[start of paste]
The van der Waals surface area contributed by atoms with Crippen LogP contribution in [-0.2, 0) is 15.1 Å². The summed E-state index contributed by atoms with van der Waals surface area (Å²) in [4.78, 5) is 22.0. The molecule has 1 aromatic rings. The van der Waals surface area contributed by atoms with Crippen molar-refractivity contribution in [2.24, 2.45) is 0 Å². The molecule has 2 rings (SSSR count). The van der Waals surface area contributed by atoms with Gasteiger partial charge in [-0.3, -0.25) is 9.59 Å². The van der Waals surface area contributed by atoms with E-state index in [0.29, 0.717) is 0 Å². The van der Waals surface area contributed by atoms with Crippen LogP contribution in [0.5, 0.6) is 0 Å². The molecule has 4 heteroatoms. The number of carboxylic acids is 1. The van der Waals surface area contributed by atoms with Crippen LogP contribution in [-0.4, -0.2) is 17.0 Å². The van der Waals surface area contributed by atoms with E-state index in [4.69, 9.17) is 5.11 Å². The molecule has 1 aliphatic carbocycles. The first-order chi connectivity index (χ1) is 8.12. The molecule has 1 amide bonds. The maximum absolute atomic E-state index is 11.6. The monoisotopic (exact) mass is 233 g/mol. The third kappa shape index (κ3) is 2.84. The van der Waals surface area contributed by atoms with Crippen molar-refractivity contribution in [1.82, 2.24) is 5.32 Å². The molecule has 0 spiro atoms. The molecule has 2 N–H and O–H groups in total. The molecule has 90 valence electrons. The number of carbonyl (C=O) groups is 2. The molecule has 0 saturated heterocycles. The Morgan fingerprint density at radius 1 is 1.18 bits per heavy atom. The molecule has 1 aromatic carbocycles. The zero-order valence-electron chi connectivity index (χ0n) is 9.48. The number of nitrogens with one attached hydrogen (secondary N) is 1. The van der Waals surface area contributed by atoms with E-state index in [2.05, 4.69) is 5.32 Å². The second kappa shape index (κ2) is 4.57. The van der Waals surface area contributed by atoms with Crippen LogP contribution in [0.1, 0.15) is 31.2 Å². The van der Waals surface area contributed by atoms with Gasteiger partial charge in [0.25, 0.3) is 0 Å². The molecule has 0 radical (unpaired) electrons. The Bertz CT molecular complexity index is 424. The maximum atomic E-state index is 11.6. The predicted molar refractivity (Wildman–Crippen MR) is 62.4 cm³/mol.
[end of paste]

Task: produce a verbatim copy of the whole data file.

The van der Waals surface area contributed by atoms with Crippen LogP contribution in [-0.2, 0) is 15.1 Å². The summed E-state index contributed by atoms with van der Waals surface area (Å²) in [4.78, 5) is 22.0. The molecule has 1 aromatic rings. The van der Waals surface area contributed by atoms with Crippen molar-refractivity contribution in [2.24, 2.45) is 0 Å². The molecule has 2 rings (SSSR count). The van der Waals surface area contributed by atoms with Gasteiger partial charge in [-0.3, -0.25) is 9.59 Å². The van der Waals surface area contributed by atoms with E-state index in [0.29, 0.717) is 0 Å². The van der Waals surface area contributed by atoms with Crippen LogP contribution in [0.5, 0.6) is 0 Å². The molecule has 4 heteroatoms. The number of carboxylic acids is 1. The van der Waals surface area contributed by atoms with Crippen LogP contribution in [-0.4, -0.2) is 17.0 Å². The van der Waals surface area contributed by atoms with E-state index in [4.69, 9.17) is 5.11 Å². The molecule has 1 aliphatic carbocycles. The first-order chi connectivity index (χ1) is 8.12. The molecule has 1 amide bonds. The maximum absolute atomic E-state index is 11.6. The monoisotopic (exact) mass is 233 g/mol. The third kappa shape index (κ3) is 2.84. The van der Waals surface area contributed by atoms with Crippen molar-refractivity contribution in [1.82, 2.24) is 5.32 Å². The molecule has 0 spiro atoms. The molecule has 2 N–H and O–H groups in total. The molecule has 90 valence electrons. The number of carbonyl (C=O) groups is 2. The molecule has 0 saturated heterocycles. The Morgan fingerprint density at radius 1 is 1.18 bits per heavy atom. The molecule has 1 aromatic carbocycles. The zero-order valence-electron chi connectivity index (χ0n) is 9.48. The number of nitrogens with one attached hydrogen (secondary N) is 1. The van der Waals surface area contributed by atoms with E-state index in [2.05, 4.69) is 5.32 Å². The second kappa shape index (κ2) is 4.57. The van der Waals surface area contributed by atoms with Crippen LogP contribution in [0.1, 0.15) is 31.2 Å². The van der Waals surface area contributed by atoms with Gasteiger partial charge in [0.25, 0.3) is 0 Å². The molecule has 0 radical (unpaired) electrons. The Bertz CT molecular complexity index is 424. The maximum atomic E-state index is 11.6. The predicted molar refractivity (Wildman–Crippen MR) is 62.4 cm³/mol.